Monday, July 20, 2015

Royal College of Art Graduate Exhibition 2015

My office is right opposite the Royal College of Art's Kensington campus so I went down to the recent graduate exhibitions they held there. The work put out by the students in Global Innovation Design (MA) was amazing and made me feel optimistic about the future. Here are the five ideas I felt compelled to write down.

Tuesday, July 14, 2015

Katherine Anne Porter

In one of those lucky moments where one's mind is unsure of what it wants but is so open to suggestions it knows it will find it, I stumbled upon a collection of short stories by American writer Katherine Anne Porter at the library.

I like short stories and I like female writers who work in that form: Lydia Davies, Loorie Moore, Alice Munroe, Tove Jansson etc. so it all felt very serendipitous. And the book was in that fantastic Penguin Classics series, with its black and white covers and great overall look that make you pass for a hipster at a local swish cafe on Saturday mornings.

Porter was born in 1890, won a Pulitzer Prize in 1965, and wrote one novel (Ship of Fools - apparently it is famous but I'd never heard of it until researching this post) and 27 stories. From the first story in this book, Maria Concepcion, I was taken. Characters were defined sharply , the sense of place and time was evoked powerfully, and the ending opened the story up completely. As I was reading it,it was like the story grew and grew , encompassing so much more.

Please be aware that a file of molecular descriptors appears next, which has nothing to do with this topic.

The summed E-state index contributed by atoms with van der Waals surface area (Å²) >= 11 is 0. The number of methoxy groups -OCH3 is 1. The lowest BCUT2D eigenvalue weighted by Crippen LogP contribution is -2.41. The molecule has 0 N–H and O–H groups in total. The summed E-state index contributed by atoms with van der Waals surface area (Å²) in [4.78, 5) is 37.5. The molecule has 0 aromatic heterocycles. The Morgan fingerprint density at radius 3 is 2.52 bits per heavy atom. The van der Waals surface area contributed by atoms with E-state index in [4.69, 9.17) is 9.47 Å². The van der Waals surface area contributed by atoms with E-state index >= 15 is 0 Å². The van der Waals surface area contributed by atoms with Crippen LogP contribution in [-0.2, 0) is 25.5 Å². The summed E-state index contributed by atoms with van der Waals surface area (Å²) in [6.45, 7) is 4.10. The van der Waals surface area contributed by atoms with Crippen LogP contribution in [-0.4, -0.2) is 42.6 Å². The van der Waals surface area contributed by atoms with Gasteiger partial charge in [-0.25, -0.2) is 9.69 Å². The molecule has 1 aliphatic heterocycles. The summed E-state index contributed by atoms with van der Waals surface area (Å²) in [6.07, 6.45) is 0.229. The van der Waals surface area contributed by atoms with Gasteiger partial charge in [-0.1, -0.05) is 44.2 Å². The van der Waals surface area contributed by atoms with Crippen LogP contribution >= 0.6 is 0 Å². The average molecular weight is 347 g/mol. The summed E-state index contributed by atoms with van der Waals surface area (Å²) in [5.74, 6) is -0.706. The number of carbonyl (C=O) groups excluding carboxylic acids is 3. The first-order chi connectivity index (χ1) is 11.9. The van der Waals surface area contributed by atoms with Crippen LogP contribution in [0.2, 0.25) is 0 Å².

In The Jilting of Granny Weatherall, Porter writes about the slow death of Ms Weatherall from the point of view of the dying woman (The Death of Ivan Ilyich will come to mind, obviously). We go in and out of Granny's consciousness and reality. At one point she listens to her doctor, and the next she is off on the trail of an old memory. One returns often - that of the jilting of the title. I don't think I'll give too much away by writing down the almost perfect ending:

Sunday, July 12, 2015

On the value of dance in schools

On Friday I went to City Hall for the launch of the Dance element of the London Curriculum (a set of resources relating curriculum subjects to our city and enabling teachers to use London and all it has to offer in their classes). The sun was shining bright, there were short speeches, well-behaved kids and we got to learn a call-and-response African dance.